Cutting wages might be difficult: A UofL professor has told IL that as much as Haier may want to align wages of local workers with the rest of the appliance industry, its wiggle room is confined by the compensation packages offered by other Louisville manufacturers with which GE competes for workers.
GE leaders already have said they’re struggling to find qualified employees. Chip Blankenship, the appliance division’s CEO, said last year that the local labor force shortage has reached a crisis level and is hampering economic growth.
While some labor force experts have told IL that the skills gap is, to a certain extent, a wage gap — meaning companies wouldn’t be struggling as much to find employees if they paid them more — Freeman said GE has come to a different conclusion:
“We don’t have enough people that are prepared to work in a manufacturing environment — regardless of what the wage structure is,” she said.
GE Appliances’ other North American locations are not represented by unions, but Freeman said “that has no bearing on our ability to be profitable at Appliance Park.
“We have a good relationship with our union and we will work together to develop a contract that will help both our employees and the business succeed,” she said.
Dana Crittenden, president of the IUE-CWA Local 83761, questioned the timing of the company’s comments, days before contract talks are set to begin, and told IL Saturday that executives are trying to scare workers into falling in line with company demands.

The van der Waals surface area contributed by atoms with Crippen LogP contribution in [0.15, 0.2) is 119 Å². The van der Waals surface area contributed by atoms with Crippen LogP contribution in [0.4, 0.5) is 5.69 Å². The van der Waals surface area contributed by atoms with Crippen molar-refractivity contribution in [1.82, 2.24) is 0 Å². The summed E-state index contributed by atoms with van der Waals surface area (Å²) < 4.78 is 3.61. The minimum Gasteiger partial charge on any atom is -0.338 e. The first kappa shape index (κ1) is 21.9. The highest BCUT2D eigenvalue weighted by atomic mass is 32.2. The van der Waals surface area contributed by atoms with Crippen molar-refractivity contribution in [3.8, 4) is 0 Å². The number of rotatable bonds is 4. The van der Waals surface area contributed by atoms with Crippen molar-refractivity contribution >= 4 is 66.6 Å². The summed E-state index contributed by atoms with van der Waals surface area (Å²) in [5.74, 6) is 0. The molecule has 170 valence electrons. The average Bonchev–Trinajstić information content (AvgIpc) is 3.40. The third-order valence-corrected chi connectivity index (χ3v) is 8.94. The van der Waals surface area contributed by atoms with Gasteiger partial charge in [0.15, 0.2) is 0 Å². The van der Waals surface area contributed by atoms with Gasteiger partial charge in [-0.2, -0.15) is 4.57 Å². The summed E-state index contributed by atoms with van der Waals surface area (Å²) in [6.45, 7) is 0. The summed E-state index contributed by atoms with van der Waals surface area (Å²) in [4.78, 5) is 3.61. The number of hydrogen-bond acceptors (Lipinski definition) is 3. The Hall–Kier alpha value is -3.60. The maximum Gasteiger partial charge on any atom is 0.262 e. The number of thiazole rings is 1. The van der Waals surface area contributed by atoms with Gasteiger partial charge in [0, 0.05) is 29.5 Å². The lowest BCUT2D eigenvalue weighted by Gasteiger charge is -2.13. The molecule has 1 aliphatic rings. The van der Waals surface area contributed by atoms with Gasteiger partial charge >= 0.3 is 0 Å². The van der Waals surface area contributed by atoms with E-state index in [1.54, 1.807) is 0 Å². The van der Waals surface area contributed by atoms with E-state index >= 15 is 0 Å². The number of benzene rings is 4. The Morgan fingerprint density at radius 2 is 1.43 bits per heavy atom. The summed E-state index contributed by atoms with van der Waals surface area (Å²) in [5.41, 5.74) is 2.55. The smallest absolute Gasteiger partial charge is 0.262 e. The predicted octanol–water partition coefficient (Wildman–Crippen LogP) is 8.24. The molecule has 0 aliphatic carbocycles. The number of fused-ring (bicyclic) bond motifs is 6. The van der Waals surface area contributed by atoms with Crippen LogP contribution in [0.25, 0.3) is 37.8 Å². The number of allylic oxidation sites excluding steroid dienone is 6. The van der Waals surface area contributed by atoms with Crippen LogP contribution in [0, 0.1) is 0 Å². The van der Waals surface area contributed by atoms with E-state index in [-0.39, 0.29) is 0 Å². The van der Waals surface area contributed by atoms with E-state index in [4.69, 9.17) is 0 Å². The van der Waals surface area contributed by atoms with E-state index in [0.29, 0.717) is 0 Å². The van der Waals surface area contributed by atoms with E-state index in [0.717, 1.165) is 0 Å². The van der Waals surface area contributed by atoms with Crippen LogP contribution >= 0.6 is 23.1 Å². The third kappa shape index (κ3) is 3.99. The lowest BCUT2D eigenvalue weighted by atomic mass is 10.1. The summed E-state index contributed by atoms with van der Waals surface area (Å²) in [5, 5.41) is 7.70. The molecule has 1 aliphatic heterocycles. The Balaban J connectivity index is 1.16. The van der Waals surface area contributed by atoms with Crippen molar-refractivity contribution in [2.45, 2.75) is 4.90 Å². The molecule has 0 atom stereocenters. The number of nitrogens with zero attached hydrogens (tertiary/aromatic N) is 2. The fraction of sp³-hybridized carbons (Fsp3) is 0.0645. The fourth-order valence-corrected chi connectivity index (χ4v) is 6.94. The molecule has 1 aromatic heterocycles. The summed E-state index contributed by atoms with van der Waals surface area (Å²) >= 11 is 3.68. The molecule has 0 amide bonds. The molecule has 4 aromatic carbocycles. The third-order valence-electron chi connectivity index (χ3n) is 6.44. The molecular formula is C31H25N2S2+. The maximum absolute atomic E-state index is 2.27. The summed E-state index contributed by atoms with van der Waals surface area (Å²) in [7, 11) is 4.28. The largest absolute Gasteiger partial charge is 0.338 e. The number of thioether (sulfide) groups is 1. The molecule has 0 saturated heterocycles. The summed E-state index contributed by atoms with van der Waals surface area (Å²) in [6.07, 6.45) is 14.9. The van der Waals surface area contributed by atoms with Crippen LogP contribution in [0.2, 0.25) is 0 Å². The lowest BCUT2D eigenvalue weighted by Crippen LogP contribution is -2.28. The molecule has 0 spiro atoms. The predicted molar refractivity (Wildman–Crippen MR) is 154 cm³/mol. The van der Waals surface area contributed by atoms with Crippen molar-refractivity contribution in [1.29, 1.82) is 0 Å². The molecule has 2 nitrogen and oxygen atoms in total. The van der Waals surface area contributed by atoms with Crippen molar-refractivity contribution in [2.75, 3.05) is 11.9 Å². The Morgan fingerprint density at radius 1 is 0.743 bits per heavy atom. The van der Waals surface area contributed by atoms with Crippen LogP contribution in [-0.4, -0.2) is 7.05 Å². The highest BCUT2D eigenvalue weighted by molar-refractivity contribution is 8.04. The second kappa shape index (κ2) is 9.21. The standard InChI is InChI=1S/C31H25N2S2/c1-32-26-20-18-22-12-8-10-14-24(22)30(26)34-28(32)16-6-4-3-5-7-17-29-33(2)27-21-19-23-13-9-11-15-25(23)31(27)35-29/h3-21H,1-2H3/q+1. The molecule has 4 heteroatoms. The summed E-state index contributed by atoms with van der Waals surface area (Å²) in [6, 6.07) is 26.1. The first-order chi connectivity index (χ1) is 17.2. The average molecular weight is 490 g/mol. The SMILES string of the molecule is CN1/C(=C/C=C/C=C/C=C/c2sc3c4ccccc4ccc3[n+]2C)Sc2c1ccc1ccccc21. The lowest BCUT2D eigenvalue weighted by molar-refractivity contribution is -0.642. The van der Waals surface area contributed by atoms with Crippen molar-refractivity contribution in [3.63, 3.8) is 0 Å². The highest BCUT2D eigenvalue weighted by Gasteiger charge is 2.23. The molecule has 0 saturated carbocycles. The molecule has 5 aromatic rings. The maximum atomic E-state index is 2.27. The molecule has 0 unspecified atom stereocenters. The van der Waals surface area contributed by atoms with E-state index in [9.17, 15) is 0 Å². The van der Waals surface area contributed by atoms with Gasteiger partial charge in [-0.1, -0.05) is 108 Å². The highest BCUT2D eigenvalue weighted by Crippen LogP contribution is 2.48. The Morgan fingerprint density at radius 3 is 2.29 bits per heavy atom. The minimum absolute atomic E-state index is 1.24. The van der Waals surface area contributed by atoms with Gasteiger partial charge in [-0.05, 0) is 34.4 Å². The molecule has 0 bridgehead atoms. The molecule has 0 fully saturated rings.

The union president said a comparison between wages at Appliance Park and other GE Appliances locations is unfair and immaterial, as different markets require different compensation because of various factors including the availability of labor and cost of living. Indeed, according to the Census Bureau, the median household income in Selmer is about $27,000 — or about $18,000 less than in Louisville.
GE Appliances in Louisville has to offer wages that are competitive in the local market — otherwise the company risks losing more employees and their expertise, which would result in significant training costs for new employees, Crittenden said. And losing experienced employees also will diminish product quality and, ultimately, sales, he said.
The union president also said that many workers have stood by the company through difficult and uncertain times. During the recession, for example, employees agreed to concessions including wage freezes. The employees worked hard to produce good appliances, and the company’s performance improved, as did its value: GE initially agreed to sell the appliance business for $3.3 billion to Sweden-based Electrolux. When that sale fell through, GE got $1.1 billion more from Haier.